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Logo of Phnom Penh Post newspaper Phnom Penh Post - Leading cement maker to expand production

Leading cement maker to expand production

Leading cement maker to expand production

PG13,-story-1.jpg
PG13,-story-1.jpg

$200m investment hoped to decrease Cambodia's reliance on expensive

imported construction materials, as building boom continues to create

demand

VANDY RATTANA

A delivery man prepares to unload sacks of cement near the Canadia Bank headquarters constuction site in Phnom Penh.

KAMPOT Cement plans to invest US$200

million into production in order to triple its output by the end of

next year as a local construction boom continues to push demand for

cement, according to one of the firm's top officials.

Khaou Phallaboth, president of the firm's Cambodian minority

stakeholder, told the Post that Kampot Cement would increase its

current production from one million tonnes to three million tonnes by

the end of 2009 on predictions that total domestic demand will rise

over the next five years from three million to seven million tonnes, as

heavy foreign investment fuels a surge in construction.

He also said the company has its sights set on the export market down the road if international prices remain high.

Kampot Cement launched in January of this year as a $127 million joint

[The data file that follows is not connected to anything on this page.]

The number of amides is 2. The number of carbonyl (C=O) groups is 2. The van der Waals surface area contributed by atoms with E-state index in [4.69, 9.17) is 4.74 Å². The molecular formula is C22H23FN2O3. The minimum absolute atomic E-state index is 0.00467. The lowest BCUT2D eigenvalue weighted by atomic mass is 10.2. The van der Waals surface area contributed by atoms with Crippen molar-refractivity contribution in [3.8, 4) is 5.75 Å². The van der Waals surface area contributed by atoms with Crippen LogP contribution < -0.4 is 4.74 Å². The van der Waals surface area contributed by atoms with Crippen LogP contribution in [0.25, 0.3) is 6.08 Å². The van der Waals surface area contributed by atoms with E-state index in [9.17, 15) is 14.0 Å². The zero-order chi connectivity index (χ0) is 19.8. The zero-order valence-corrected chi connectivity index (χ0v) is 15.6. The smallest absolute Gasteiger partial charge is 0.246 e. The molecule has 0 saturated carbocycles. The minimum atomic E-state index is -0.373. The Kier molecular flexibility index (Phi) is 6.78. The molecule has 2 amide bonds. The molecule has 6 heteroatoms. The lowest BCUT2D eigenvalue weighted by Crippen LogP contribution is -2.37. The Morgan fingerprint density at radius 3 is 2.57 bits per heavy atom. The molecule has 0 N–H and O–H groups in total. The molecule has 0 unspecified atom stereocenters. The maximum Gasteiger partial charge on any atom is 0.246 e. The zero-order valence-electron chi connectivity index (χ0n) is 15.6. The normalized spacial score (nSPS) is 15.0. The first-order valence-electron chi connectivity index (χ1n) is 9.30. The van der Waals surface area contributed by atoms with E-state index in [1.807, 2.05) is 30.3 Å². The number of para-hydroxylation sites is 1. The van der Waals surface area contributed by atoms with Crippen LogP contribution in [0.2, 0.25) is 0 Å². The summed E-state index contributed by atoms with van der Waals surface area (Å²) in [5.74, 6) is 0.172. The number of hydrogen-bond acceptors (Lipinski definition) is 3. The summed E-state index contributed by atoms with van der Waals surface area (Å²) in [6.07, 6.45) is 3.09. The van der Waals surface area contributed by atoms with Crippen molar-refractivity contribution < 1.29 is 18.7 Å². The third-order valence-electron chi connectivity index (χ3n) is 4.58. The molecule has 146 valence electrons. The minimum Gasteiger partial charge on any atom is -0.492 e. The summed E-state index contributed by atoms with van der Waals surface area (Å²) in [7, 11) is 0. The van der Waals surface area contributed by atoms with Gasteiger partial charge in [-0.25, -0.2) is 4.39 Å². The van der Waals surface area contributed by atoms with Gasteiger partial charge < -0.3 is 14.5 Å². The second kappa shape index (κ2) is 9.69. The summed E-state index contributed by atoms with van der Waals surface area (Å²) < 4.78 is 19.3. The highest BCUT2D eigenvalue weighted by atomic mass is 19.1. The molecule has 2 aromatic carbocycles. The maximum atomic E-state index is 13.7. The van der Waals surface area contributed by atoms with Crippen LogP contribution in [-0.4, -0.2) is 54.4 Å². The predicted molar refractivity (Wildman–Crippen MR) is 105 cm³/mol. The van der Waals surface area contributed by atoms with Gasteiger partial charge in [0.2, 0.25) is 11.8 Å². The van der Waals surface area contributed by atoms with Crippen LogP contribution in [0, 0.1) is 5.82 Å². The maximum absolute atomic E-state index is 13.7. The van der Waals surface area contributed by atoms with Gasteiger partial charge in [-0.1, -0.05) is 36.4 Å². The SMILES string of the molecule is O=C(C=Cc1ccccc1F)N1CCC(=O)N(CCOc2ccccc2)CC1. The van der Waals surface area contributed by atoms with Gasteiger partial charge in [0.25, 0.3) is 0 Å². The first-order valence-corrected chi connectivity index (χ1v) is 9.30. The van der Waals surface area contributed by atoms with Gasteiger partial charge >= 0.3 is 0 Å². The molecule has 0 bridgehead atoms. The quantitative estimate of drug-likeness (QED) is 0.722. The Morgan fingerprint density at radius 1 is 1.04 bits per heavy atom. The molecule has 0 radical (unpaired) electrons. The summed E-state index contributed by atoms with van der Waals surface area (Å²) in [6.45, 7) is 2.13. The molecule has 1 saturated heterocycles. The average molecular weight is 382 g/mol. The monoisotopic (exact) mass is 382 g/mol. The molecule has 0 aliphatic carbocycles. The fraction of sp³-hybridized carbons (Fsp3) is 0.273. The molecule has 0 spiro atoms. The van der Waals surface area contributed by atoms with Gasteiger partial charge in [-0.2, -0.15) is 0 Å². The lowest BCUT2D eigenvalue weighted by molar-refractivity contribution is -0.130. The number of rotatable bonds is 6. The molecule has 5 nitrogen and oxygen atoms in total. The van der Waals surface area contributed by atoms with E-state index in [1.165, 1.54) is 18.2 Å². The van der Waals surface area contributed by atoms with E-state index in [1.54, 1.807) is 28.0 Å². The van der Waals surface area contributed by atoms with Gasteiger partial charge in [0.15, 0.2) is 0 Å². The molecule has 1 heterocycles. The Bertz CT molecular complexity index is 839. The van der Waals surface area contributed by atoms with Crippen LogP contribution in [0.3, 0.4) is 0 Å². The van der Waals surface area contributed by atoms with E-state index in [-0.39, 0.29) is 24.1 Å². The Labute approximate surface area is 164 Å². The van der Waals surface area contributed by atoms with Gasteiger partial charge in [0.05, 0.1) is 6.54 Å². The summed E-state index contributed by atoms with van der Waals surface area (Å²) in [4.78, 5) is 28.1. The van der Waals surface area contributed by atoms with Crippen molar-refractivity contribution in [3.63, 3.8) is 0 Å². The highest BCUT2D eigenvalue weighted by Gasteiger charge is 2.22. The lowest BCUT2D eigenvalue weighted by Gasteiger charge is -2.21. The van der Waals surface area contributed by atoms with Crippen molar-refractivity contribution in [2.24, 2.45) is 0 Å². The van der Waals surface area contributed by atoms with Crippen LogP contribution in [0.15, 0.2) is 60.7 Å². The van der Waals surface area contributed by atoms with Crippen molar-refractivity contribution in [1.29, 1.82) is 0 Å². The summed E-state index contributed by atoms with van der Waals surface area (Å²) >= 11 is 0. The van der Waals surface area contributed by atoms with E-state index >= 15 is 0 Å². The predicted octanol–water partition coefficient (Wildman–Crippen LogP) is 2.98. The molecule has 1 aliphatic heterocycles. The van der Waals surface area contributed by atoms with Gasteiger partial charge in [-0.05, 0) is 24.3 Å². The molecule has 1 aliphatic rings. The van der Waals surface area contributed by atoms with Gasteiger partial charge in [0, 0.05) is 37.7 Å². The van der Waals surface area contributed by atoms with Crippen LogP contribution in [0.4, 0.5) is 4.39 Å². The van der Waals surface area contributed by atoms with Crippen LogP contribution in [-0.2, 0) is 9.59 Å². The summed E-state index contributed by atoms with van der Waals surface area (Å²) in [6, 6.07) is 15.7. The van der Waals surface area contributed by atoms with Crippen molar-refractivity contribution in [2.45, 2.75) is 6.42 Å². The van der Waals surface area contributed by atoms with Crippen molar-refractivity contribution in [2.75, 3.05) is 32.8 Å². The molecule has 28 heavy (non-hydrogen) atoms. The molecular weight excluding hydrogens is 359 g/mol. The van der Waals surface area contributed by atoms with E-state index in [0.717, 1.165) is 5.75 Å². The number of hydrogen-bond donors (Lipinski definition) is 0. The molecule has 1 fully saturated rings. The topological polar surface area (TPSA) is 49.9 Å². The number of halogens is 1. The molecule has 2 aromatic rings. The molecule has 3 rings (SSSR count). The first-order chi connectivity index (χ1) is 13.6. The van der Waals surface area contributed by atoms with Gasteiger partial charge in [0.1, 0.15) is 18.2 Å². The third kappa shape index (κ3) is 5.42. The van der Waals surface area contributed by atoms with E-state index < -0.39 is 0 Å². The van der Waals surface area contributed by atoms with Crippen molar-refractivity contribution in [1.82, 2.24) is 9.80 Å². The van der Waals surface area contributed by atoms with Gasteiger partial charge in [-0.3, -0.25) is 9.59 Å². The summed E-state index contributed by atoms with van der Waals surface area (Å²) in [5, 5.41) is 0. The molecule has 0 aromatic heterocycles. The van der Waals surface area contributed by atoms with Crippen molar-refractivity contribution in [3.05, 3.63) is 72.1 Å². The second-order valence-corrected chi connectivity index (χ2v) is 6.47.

venture with Thailand's largest industrial conglomerate, Siam Cement

Group (SCG), controlling a 90 percent share, and Cambodia's Khaou Chuly

Group holding the remainder. Khaou Phallaboth said the Cambodian

partner's share would double to 20 percent by next year.

While the plant's current production of one million tonnes a year

represents nearly half of all domestic production, the company has to

import from Thailand another half million tonnes at increasingly

unfavorable prices in order to fill local orders, Khaou Phallaboth

said.

He said that despite the growth in local demand for cement, Cambodia's

exorbitantly high energy costs, which are three times higher than those

in neighboring Vietnam and Thailand, continue to pose a major obstacle

to the industry's expansion.

"So once we increase our production, we will switch from using heavy

fuel to a coal-fired power plant," he said. "It will cost us $70 to $80

million at first, but it will save us several million dollars in energy

costs every year after that."

Opposition party lawmaker Yim Sovann said that he supports industrial

self-sufficiency, but expressed concerns over the effects on the

surrounding communities of a coal-fired plant, which he said would

"seriously damage the environment and health of local people if it is

not built according to international standards".

Others, however, played down the potential effects of the plant, while

saying Cambodia was too reliant on imported construction materials.

"It will be very good to reduce our reliance on imports from foreign

countries, and we should support the use of local products," said Ith

Priang, secretary of state at the Ministry of Industry, Mines and

Energy.

"Oil has been really expensive, so a clean-coal power plant is a good,

cheaper alternative.... There should not be any concern over the

environmental effects because we will thoroughly inspect the plant to

make sure it is in compliance." 

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